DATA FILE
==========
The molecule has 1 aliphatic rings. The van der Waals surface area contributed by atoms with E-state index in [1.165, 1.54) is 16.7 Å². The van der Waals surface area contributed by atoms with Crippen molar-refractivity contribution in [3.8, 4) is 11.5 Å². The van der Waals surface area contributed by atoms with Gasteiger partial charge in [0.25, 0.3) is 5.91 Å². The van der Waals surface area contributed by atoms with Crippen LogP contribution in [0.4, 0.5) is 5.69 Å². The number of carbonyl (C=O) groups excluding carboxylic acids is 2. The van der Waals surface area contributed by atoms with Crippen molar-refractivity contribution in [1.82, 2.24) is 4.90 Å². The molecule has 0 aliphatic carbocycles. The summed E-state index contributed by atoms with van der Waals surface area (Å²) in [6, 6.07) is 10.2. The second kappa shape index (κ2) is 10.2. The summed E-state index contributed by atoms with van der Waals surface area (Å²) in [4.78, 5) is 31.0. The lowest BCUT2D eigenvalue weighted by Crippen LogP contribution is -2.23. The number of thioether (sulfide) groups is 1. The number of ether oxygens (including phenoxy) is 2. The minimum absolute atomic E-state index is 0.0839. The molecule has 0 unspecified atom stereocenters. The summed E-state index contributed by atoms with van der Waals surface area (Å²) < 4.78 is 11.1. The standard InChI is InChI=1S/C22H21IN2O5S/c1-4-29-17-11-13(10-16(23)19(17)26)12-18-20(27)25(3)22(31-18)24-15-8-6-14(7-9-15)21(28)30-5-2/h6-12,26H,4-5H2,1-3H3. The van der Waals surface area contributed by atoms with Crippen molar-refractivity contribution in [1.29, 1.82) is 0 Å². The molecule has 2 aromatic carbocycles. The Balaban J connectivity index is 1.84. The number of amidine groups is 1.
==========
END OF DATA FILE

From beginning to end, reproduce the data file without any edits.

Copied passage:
The molecule has 1 aliphatic rings. The van der Waals surface area contributed by atoms with E-state index in [1.165, 1.54) is 16.7 Å². The van der Waals surface area contributed by atoms with Crippen molar-refractivity contribution in [3.8, 4) is 11.5 Å². The van der Waals surface area contributed by atoms with Gasteiger partial charge in [0.25, 0.3) is 5.91 Å². The van der Waals surface area contributed by atoms with Crippen LogP contribution in [0.4, 0.5) is 5.69 Å². The number of carbonyl (C=O) groups excluding carboxylic acids is 2. The van der Waals surface area contributed by atoms with Crippen molar-refractivity contribution in [1.82, 2.24) is 4.90 Å². The molecule has 0 aliphatic carbocycles. The summed E-state index contributed by atoms with van der Waals surface area (Å²) in [6, 6.07) is 10.2. The second kappa shape index (κ2) is 10.2. The summed E-state index contributed by atoms with van der Waals surface area (Å²) in [4.78, 5) is 31.0. The lowest BCUT2D eigenvalue weighted by Crippen LogP contribution is -2.23. The number of thioether (sulfide) groups is 1. The number of ether oxygens (including phenoxy) is 2. The minimum absolute atomic E-state index is 0.0839. The molecule has 0 unspecified atom stereocenters. The summed E-state index contributed by atoms with van der Waals surface area (Å²) < 4.78 is 11.1. The standard InChI is InChI=1S/C22H21IN2O5S/c1-4-29-17-11-13(10-16(23)19(17)26)12-18-20(27)25(3)22(31-18)24-15-8-6-14(7-9-15)21(28)30-5-2/h6-12,26H,4-5H2,1-3H3. The van der Waals surface area contributed by atoms with Crippen molar-refractivity contribution in [1.29, 1.82) is 0 Å². The molecule has 2 aromatic carbocycles. The Balaban J connectivity index is 1.84. The number of amidine groups is 1.